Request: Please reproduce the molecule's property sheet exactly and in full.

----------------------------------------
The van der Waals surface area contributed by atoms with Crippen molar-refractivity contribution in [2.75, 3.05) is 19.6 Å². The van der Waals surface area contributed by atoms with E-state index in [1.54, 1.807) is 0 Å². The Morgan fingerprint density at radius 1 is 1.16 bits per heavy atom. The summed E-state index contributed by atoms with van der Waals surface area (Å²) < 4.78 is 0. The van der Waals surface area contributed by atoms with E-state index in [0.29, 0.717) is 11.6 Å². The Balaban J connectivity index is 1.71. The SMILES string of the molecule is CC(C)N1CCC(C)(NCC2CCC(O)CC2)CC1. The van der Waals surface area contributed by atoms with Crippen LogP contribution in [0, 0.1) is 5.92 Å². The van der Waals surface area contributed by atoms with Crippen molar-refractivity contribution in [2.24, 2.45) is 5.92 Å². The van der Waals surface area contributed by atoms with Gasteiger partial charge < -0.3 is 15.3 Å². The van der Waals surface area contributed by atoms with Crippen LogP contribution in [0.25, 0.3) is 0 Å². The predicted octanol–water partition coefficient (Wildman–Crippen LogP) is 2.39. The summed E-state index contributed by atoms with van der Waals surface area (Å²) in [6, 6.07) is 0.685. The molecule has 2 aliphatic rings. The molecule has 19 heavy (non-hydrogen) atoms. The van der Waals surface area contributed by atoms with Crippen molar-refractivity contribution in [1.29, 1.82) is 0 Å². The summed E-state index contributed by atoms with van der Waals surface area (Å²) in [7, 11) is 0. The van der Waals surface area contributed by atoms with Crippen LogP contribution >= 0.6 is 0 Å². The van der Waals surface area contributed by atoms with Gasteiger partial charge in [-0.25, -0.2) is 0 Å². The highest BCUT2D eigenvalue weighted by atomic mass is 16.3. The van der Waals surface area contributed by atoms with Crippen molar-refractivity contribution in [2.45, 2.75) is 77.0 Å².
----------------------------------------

The van der Waals surface area contributed by atoms with Crippen molar-refractivity contribution in [2.75, 3.05) is 19.6 Å². The van der Waals surface area contributed by atoms with E-state index in [1.54, 1.807) is 0 Å². The Morgan fingerprint density at radius 1 is 1.16 bits per heavy atom. The summed E-state index contributed by atoms with van der Waals surface area (Å²) < 4.78 is 0. The van der Waals surface area contributed by atoms with E-state index in [0.29, 0.717) is 11.6 Å². The Balaban J connectivity index is 1.71. The SMILES string of the molecule is CC(C)N1CCC(C)(NCC2CCC(O)CC2)CC1. The van der Waals surface area contributed by atoms with Crippen LogP contribution in [0, 0.1) is 5.92 Å². The van der Waals surface area contributed by atoms with Crippen molar-refractivity contribution in [2.24, 2.45) is 5.92 Å². The van der Waals surface area contributed by atoms with Gasteiger partial charge < -0.3 is 15.3 Å². The van der Waals surface area contributed by atoms with Crippen LogP contribution in [0.25, 0.3) is 0 Å². The predicted octanol–water partition coefficient (Wildman–Crippen LogP) is 2.39. The summed E-state index contributed by atoms with van der Waals surface area (Å²) in [6, 6.07) is 0.685. The molecule has 2 aliphatic rings. The molecule has 19 heavy (non-hydrogen) atoms. The van der Waals surface area contributed by atoms with Crippen molar-refractivity contribution in [1.29, 1.82) is 0 Å². The summed E-state index contributed by atoms with van der Waals surface area (Å²) in [7, 11) is 0. The van der Waals surface area contributed by atoms with Crippen LogP contribution >= 0.6 is 0 Å². The van der Waals surface area contributed by atoms with Gasteiger partial charge in [-0.25, -0.2) is 0 Å². The highest BCUT2D eigenvalue weighted by atomic mass is 16.3. The van der Waals surface area contributed by atoms with Crippen molar-refractivity contribution in [2.45, 2.75) is 77.0 Å².